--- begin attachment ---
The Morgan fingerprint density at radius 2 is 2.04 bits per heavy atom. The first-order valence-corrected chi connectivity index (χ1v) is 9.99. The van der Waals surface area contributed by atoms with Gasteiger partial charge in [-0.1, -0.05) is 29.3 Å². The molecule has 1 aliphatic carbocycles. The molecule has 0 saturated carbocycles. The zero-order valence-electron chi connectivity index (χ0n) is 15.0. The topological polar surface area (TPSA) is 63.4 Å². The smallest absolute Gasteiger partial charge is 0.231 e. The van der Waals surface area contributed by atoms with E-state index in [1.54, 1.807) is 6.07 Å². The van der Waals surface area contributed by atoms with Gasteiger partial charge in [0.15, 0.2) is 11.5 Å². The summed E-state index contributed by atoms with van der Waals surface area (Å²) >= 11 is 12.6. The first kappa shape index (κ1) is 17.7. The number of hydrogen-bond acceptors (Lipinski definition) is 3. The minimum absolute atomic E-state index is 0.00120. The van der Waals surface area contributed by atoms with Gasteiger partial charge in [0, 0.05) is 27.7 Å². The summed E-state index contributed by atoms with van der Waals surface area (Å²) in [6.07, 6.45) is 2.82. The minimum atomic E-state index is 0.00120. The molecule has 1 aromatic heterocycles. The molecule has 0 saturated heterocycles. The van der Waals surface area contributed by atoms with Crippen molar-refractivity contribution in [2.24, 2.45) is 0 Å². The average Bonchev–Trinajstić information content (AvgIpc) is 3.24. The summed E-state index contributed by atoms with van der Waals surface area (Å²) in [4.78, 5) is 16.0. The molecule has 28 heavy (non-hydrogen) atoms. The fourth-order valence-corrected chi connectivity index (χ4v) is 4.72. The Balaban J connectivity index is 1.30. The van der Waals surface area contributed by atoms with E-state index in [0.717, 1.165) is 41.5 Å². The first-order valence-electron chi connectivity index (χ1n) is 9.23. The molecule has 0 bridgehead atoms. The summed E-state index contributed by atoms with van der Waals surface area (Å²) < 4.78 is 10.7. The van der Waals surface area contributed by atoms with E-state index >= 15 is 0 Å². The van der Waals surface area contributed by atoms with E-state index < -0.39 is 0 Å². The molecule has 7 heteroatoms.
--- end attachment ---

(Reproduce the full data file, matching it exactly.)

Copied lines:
The Morgan fingerprint density at radius 2 is 2.04 bits per heavy atom. The first-order valence-corrected chi connectivity index (χ1v) is 9.99. The van der Waals surface area contributed by atoms with Gasteiger partial charge in [-0.1, -0.05) is 29.3 Å². The molecule has 1 aliphatic carbocycles. The molecule has 0 saturated carbocycles. The zero-order valence-electron chi connectivity index (χ0n) is 15.0. The topological polar surface area (TPSA) is 63.4 Å². The smallest absolute Gasteiger partial charge is 0.231 e. The van der Waals surface area contributed by atoms with E-state index in [1.54, 1.807) is 6.07 Å². The van der Waals surface area contributed by atoms with Gasteiger partial charge in [0.15, 0.2) is 11.5 Å². The summed E-state index contributed by atoms with van der Waals surface area (Å²) >= 11 is 12.6. The first kappa shape index (κ1) is 17.7. The number of hydrogen-bond acceptors (Lipinski definition) is 3. The minimum absolute atomic E-state index is 0.00120. The van der Waals surface area contributed by atoms with Gasteiger partial charge in [0, 0.05) is 27.7 Å². The summed E-state index contributed by atoms with van der Waals surface area (Å²) in [6.07, 6.45) is 2.82. The minimum atomic E-state index is 0.00120. The molecule has 1 aromatic heterocycles. The molecule has 0 saturated heterocycles. The van der Waals surface area contributed by atoms with Crippen molar-refractivity contribution in [2.24, 2.45) is 0 Å². The average Bonchev–Trinajstić information content (AvgIpc) is 3.24. The summed E-state index contributed by atoms with van der Waals surface area (Å²) in [4.78, 5) is 16.0. The molecule has 28 heavy (non-hydrogen) atoms. The fourth-order valence-corrected chi connectivity index (χ4v) is 4.72. The Balaban J connectivity index is 1.30. The van der Waals surface area contributed by atoms with E-state index in [0.717, 1.165) is 41.5 Å². The first-order valence-electron chi connectivity index (χ1n) is 9.23. The molecule has 0 bridgehead atoms. The summed E-state index contributed by atoms with van der Waals surface area (Å²) < 4.78 is 10.7. The van der Waals surface area contributed by atoms with E-state index >= 15 is 0 Å². The van der Waals surface area contributed by atoms with E-state index < -0.39 is 0 Å². The molecule has 7 heteroatoms.